In case you missed it, there was an excellent op-ed this past weekend in Raleigh’s News Observer about the far right’s hostile takeover of the UNC Board of Governors by veteran academic and public servant, Dr. Jesse L. White, Jr. In “‘Partisan creep’ brings UNC to the edge,”  White, a native of Mississippi who came to North Carolina in part because of the open and progressive spirit at UNC, draws some apt and frightening parallels between the current conservative onslaught and the battle waged by segregationists and others resisting progress in his home state during the 20th Century.
Here is the conclusion to White’s essay:
“While nothing yet rivals the disasters in my home state of Mississippi, the trends and actions of the BOG toward partisan oversight and micromanagement are troubling. It is a slippery slope.
The bill of particulars against the BOG is mounting, and leaders from both political parties are speaking out: former President Erskine Bowles, former BOG members Hannah Gage, Fred Eshelman and Paul Fulton, as well as other prominent North Carolinians like Hugh McColl.
The bill of particulars includes the bizarre and indefensible firing of former President Tom Ross, followed by the hiring of Margaret Spellings with little faculty or student input. Next came the farcical ‘study’ of university centers which was seemingly aimed at closing the Center on Poverty, Work and Opportunity at Chapel Hill. And, recently, there was the successful assault on the Center for Civil Right at UNC Chapel Hill’s law school, forbidding it from litigation despite the undeniable pedagogic value to students.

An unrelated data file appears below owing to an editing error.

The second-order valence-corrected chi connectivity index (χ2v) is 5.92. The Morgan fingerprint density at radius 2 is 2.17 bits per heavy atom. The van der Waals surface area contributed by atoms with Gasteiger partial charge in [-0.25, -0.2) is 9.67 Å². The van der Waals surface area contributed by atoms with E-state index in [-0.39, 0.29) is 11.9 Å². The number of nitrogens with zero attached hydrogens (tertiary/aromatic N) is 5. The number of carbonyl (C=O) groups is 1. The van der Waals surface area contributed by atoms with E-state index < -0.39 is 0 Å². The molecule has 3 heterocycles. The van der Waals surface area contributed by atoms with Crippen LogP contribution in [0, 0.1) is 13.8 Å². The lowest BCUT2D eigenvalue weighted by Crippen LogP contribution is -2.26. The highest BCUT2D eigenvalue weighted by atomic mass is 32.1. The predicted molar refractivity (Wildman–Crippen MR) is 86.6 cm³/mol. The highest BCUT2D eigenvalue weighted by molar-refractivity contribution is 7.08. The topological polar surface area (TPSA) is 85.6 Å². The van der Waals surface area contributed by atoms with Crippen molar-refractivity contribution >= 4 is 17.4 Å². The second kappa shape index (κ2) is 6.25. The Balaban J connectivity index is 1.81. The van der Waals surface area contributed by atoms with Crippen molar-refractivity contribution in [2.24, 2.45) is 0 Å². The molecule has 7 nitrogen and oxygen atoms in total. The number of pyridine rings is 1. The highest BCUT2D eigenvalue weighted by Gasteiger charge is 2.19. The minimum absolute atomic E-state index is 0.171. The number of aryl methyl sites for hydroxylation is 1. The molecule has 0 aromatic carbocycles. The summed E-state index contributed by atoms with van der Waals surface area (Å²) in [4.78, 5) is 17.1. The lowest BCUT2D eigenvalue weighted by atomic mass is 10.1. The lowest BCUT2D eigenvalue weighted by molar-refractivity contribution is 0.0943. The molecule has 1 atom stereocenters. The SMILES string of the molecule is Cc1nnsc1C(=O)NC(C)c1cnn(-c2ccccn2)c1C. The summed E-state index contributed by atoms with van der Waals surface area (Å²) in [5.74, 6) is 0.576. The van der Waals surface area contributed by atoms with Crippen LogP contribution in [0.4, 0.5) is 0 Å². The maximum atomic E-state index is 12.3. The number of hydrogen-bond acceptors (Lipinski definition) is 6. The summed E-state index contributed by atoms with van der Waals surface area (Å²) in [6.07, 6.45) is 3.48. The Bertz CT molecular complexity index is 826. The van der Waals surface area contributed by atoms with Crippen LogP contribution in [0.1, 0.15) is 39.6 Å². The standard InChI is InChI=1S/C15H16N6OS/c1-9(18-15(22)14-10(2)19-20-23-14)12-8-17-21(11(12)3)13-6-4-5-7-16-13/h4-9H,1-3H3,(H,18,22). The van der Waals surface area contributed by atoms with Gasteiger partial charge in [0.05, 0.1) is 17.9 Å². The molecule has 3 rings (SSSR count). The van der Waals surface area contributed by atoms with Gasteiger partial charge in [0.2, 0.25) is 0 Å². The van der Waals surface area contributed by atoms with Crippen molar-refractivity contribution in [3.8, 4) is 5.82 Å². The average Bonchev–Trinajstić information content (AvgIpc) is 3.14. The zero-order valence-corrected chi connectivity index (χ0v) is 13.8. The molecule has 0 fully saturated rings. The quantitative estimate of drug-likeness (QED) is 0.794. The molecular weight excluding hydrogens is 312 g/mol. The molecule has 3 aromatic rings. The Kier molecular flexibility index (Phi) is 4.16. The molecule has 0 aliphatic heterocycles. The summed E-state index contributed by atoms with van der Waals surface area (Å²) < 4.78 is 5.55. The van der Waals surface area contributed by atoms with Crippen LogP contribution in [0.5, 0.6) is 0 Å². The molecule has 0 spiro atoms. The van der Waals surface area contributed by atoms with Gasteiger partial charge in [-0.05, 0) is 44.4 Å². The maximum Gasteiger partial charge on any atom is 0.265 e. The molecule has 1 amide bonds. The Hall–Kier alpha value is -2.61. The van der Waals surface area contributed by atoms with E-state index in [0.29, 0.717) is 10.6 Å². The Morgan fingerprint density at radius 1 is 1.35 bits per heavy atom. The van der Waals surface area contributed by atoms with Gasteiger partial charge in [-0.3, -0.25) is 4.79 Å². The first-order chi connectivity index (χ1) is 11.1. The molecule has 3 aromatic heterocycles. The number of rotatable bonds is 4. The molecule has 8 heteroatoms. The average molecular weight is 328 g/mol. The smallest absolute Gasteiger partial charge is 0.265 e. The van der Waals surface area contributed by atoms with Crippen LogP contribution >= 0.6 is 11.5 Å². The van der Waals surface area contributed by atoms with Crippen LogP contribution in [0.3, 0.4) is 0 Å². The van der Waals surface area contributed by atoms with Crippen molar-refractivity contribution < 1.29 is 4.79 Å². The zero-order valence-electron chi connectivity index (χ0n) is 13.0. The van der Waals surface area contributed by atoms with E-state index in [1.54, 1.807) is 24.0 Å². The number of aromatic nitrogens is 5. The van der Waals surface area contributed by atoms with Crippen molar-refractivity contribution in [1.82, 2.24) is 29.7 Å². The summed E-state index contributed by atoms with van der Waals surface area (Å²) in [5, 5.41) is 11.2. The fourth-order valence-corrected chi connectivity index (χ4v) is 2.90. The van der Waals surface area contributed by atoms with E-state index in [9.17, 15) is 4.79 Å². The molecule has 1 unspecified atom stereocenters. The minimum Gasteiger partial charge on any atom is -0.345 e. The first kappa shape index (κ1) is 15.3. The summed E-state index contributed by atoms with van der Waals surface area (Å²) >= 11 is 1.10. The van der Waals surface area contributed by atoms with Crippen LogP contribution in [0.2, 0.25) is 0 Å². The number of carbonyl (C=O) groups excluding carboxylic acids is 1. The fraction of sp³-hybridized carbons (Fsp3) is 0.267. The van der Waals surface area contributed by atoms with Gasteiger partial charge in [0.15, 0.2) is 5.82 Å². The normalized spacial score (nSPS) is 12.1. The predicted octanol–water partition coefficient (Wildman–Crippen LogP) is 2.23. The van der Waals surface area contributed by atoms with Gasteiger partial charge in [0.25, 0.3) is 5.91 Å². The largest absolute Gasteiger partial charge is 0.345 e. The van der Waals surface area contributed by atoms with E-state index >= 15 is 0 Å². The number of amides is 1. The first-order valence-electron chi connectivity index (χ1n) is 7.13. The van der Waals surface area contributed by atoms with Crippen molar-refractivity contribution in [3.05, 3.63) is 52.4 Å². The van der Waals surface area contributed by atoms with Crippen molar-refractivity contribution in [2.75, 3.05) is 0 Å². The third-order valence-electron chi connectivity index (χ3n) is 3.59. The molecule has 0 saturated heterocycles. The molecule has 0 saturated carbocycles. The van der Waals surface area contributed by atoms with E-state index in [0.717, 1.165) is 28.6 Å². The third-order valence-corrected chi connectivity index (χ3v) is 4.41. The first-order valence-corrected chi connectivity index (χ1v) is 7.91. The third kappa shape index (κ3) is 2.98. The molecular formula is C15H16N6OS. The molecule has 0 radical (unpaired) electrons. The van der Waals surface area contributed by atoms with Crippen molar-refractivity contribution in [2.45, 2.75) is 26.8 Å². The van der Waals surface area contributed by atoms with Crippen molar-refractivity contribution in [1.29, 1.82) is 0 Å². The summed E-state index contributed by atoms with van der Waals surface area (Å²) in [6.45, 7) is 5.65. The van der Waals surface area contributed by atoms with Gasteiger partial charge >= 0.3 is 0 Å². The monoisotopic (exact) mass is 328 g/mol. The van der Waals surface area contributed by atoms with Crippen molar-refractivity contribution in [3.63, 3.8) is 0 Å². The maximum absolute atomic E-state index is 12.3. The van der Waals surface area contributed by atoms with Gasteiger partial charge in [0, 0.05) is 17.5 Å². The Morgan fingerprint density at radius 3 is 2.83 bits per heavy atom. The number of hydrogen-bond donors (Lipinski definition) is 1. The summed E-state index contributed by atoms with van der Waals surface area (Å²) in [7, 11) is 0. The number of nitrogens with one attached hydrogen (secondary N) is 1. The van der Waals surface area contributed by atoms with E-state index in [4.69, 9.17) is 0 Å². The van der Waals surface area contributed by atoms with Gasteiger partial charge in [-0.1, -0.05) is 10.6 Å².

There has recently been the further politicization of the board under the leadership of professional politicians like Tom Fetzer, former head of the state GOP, and former state senator Bob Rucho. And, now, shudders run down the spine with the legislative mandate and BOG task force on free speech.
It is true that politics has circulated in the board for years, as one would expect of a board elected by the General Assembly, a method of board selection which I think is unique in the U.S. However, what has changed is the degree of micromanagement and interference with campus governance. Gage refers to this change as ‘partisan creep.’ The connection between the highly partisan General Assembly and the BOG has brought us to a dangerous tipping point.
The system-wide Faculty Assembly chairman presented 17 accreditation issues to the Southern Association of Colleges and Schools which in return issued a warning to the board about micromanaging the constituent universities and politicizing the academy. It should be said that despite the questionable process of her hiring, Spellings appears to be emerging as a voice of reason in leading the system through these troubled waters. I say that as one who protested her hiring.
Ole Miss in 1962? The loss of schools’ accreditation in Mississippi in the 1920s? Perhaps not that bad – yet. However, all of us who love this special university should keep a close watch. The stakes could not be higher.”